Why Nothing About Mary?
Richard and Lynne Cheney have two daughters. And last week
Bush-Cheney campaign spokespeople were happy to inform reporters
that daughter Elizabeth, 34, is married and has three children.
When reporters asked about Mary Cheney's personal life, however,
they were told the campaign wouldn't discuss it.
Last week Mary Cheney, 31, stayed in Wyoming after her dad's
debut rally. She was away from the suburban Denver home she
shares with her girlfriend Heather and away from the constantly
ringing phone. She was torn over how to handle press inquiries
about her homosexuality. "I love my father," she told an
acquaintance. "I don't want to be a distraction."
While friends say her relationship with her father is obviously
strong, her relationship to his campaign is more muddled. Bush
officials said the Governor invited her on the campaign trail,
and Lynne Cheney told TIME both her daughters would accept. But
Mary Cheney got the feeling that the campaign wanted to say as
little about her as possible, according to a friend.
"She's encouraging people to call the campaign, because that
will force them to come up with some answers," said Mike Smith,
a Denver gay activist who has known Cheney for three years. But
coming up with those answers would be interpreted as putting
Mary's relationship on an equal footing with her sister's. That
would be a major departure for a party that has traditionally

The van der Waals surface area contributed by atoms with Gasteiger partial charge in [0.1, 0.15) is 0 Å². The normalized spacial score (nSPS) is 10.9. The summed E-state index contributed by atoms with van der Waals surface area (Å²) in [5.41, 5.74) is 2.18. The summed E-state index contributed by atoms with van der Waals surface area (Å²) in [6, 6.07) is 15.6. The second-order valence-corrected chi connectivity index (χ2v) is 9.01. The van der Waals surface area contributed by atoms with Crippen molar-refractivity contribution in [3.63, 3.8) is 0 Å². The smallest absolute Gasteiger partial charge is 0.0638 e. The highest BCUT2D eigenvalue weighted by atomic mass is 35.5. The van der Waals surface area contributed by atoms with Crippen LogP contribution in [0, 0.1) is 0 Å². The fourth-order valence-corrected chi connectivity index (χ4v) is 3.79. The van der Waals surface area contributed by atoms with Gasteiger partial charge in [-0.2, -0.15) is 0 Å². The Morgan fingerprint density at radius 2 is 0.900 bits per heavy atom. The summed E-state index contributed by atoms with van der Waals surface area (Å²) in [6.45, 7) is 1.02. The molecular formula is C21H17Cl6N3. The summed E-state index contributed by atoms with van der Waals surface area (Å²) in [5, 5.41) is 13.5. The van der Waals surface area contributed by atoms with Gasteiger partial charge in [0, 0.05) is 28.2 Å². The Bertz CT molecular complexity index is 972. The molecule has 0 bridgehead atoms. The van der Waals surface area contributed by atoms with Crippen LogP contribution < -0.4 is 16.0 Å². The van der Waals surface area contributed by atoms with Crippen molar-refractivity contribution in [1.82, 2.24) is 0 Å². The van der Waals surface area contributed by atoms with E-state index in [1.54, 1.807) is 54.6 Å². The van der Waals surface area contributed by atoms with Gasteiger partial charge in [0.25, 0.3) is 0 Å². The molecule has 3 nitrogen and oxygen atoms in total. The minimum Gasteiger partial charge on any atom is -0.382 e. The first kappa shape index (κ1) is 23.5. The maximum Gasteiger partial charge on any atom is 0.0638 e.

supported the right of employers to fire gay people.
Mary Cheney isn't a gay activist. But until May, she worked for
Coors Brewing Co. as liaison to the gay community, and she gave
buckets of the brewer's money to gay causes. ("She was one of
our secret weapons in terms of donations," an activist said.)
She traveled the country defending the company at meetings of
gay radicals who oppose the G.O.P. politics of the Coors family.
"Coors has come a long way," she told a gay paper in 1998. "It's
a company that really listened to us."
But have her parents? Will Bush? For months, the Governor
waffled on whether he would hire someone like Mary--an openly
gay person--in his administration before saying sexuality wasn't
a factor for him. As a Congressman in the '80s, her dad
routinely voted for antigay bills. But he has never smeared gays
in personal terms, and contrary to her reputation as a culture
warrior, Lynne Cheney hasn't either. When Mary came out to her
in the early '90s, Lynne quietly asked gay Republican friends
The Cheneys made clear last week that they love their daughter.
And Mary Cheney seemed eager to get back to the Colorado
outdoors (she loves to golf) and start business school. For now,
she's keeping quiet about Dad's politics. "It must be very tough
for her to feel that second-class status implied by his
positions," says Dee Mosbacher, the lesbian daughter of Robert
Mosbacher, Commerce Secretary under Bush's father. "I've come a
long way with my own father, but it takes a lot of discussion."